Welcome to T3's Yamaha SR-C20A review – our look at one of the most impressive small, cheap soundbars available. Why? Well, a fundamental question first: what do you want a soundbar for?
The two most popular answers tend to be a) to improve my TV’s sound when I’m watching movies and b) to improve my monitor’s sound when I’m gaming. There’s also a slightly more esoteric answer, which is c) to use as a music speaker.
Sorting yourself out with a soundbar if you’ve answered a) or b) is pretty straightforward. It’s not even all that difficult if you’ve answered c). But if your answer is a), b) and c) all at once, then your choice is narrowed somewhat. What you want is something that’s small and unobtrusive, easy to move and position, and with more flexibility in the way it presents sound than is automatically the case with most of the best soundbars.
What you want, in fact, may well be the Yamaha SR-C20A.
Yamaha SR-C20A review: Price & features
At £229/$179/AU$315, the SR-C20A is the smallest and most affordable soundbar in Yamaha’s entire line-up – the latest price from online retailers is shown just below. Mind you, ‘affordable’ is a relative term, especially where electronics are concerned – and there are any number of companies lining up to sell you a (theoretically) similar device for significantly less money than this. Whether any of them are as compact and strong-sounding as this is another matter.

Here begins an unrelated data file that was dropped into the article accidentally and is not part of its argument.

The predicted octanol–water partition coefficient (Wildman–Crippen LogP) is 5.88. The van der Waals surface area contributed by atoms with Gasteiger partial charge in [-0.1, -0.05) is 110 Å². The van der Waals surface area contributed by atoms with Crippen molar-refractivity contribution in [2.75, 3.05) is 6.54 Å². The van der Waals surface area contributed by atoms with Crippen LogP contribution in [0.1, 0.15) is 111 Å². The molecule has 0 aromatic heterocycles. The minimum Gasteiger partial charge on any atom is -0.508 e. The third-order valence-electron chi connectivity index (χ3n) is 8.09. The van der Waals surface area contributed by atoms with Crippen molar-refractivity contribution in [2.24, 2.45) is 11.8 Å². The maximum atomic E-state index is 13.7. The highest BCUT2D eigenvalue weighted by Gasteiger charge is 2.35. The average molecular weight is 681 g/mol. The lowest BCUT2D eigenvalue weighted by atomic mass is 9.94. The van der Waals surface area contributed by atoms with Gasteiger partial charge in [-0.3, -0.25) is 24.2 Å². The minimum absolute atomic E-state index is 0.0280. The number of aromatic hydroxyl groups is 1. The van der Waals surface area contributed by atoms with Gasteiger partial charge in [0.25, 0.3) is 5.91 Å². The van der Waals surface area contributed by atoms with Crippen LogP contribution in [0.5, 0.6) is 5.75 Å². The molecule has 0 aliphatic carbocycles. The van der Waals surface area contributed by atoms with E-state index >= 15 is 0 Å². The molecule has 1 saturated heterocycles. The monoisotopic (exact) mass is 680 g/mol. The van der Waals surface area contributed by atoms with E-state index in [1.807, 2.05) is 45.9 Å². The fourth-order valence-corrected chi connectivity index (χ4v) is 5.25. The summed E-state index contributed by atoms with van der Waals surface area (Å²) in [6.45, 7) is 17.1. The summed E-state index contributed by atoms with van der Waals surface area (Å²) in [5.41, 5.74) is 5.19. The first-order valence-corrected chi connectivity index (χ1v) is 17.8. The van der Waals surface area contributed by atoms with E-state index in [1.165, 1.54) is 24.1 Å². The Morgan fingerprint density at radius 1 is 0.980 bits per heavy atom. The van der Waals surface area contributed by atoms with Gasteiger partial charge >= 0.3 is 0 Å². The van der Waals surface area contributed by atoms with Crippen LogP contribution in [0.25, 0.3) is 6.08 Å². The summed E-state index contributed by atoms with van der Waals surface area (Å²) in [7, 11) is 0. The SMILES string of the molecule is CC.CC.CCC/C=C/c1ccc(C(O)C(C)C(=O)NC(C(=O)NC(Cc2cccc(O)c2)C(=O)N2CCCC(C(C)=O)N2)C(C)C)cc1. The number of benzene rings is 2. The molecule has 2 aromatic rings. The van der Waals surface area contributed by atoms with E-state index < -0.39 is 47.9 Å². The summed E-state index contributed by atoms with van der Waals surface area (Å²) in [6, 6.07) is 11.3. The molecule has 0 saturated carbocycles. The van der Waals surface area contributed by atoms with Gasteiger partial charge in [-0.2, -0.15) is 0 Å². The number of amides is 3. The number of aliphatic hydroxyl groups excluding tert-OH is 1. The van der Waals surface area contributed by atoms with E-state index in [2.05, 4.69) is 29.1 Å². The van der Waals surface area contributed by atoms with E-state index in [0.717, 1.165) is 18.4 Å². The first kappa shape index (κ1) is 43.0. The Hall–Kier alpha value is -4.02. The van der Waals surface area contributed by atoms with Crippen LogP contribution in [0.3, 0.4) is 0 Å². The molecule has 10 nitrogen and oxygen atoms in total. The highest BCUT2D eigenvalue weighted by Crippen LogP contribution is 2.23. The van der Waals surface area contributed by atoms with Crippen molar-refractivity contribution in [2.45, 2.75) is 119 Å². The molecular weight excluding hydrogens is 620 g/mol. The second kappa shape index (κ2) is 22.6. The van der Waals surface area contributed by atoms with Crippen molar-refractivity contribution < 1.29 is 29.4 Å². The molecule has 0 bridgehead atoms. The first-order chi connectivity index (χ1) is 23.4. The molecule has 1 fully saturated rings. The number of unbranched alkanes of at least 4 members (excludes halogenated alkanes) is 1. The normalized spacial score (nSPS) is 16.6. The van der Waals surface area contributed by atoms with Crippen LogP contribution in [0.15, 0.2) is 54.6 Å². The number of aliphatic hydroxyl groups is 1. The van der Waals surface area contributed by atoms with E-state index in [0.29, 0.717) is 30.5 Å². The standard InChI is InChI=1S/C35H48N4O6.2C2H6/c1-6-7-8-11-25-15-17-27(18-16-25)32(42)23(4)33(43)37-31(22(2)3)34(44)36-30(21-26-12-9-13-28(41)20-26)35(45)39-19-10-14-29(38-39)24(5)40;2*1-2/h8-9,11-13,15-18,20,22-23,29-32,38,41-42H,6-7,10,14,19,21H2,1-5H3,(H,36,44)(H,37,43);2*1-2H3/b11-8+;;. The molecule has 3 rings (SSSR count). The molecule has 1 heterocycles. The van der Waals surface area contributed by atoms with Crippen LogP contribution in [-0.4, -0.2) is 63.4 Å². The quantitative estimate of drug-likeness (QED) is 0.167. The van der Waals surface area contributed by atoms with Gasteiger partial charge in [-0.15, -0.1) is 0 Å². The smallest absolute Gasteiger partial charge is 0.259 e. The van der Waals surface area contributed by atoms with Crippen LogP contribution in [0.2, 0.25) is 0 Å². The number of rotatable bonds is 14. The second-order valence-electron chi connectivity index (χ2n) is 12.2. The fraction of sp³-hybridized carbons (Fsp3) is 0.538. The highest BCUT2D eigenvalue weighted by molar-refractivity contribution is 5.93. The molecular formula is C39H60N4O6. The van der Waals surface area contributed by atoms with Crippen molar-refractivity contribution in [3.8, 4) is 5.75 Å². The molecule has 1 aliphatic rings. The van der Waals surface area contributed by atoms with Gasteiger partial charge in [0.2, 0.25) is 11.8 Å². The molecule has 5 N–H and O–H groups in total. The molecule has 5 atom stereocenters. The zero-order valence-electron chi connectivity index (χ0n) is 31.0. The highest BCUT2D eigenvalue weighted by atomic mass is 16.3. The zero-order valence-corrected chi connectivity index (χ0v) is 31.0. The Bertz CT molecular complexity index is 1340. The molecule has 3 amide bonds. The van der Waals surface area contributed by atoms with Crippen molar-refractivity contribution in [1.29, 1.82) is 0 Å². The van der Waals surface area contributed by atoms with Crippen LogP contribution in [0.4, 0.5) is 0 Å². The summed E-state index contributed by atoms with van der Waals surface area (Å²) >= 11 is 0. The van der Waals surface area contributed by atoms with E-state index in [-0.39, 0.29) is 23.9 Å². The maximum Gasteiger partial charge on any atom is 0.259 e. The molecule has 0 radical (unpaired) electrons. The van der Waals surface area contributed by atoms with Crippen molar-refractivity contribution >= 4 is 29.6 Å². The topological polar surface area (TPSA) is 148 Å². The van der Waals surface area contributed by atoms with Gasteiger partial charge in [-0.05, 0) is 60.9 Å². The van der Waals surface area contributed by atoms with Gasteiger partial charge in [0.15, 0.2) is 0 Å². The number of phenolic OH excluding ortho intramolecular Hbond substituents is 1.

It’s not as if the Yamaha is particularly lavishly specified, either. Oh sure, it’s fair to say that 100 watts of Class D power, driving two forward-facing 46mm full-range drivers and an upward-firing 75mm bass driver, is not to be sniffed at. A couple of 75mm passive radiators offering some bass reinforcement is good news too.
And the suite of connectivity – an HDMI ARC socket, a couple of digital optical inputs, a 3.5mm analogue input and Bluetooth 5.0 wireless connectivity – should be ample for the majority of prospective customers. It’s just that it doesn’t particularly stand out for the price – cheaper options will tick a lot of the same boxes.
But let’s not forget this is Yamaha we’re talking about. The company pretty much wrote the book on soundbars, and it seldom misses the mark with products like this.
Yamaha SR-C20A review: Sound quality
We’ve already established that the SR-C20A, thanks to its small dimensions, light weight and very businesslike specification, is designed to do a job in any and all circumstances. Which is pretty much how it proves.
Connected to a TV via the HDMI ARC socket, the Yamaha is a far more spacious, well-defined and sturdier listen than any TV that doesn’t have a bespoke integrated speaker array (which is pretty much all of them, especially if you're looking at TVs under £1000 or TVs under $1000). There’s definite width and even a suggestion of height to the sound it serves up.
Detail levels are high, and even at the bottom of the frequency range the Yamaha differentiates textures and tones well – which by no means a given in soundbars at the sort of money, regardless of their driver array. At the opposite end there’s plenty of bite and substance to treble sounds, but no lack of poise or dexterity. And in the midrange, where the overwhelming majority of a movie soundtrack exists, there are similar levels of refinement and attack. There’s always a balance to be struck, sonically speaking, and the SR-C20A strikes it dead centre.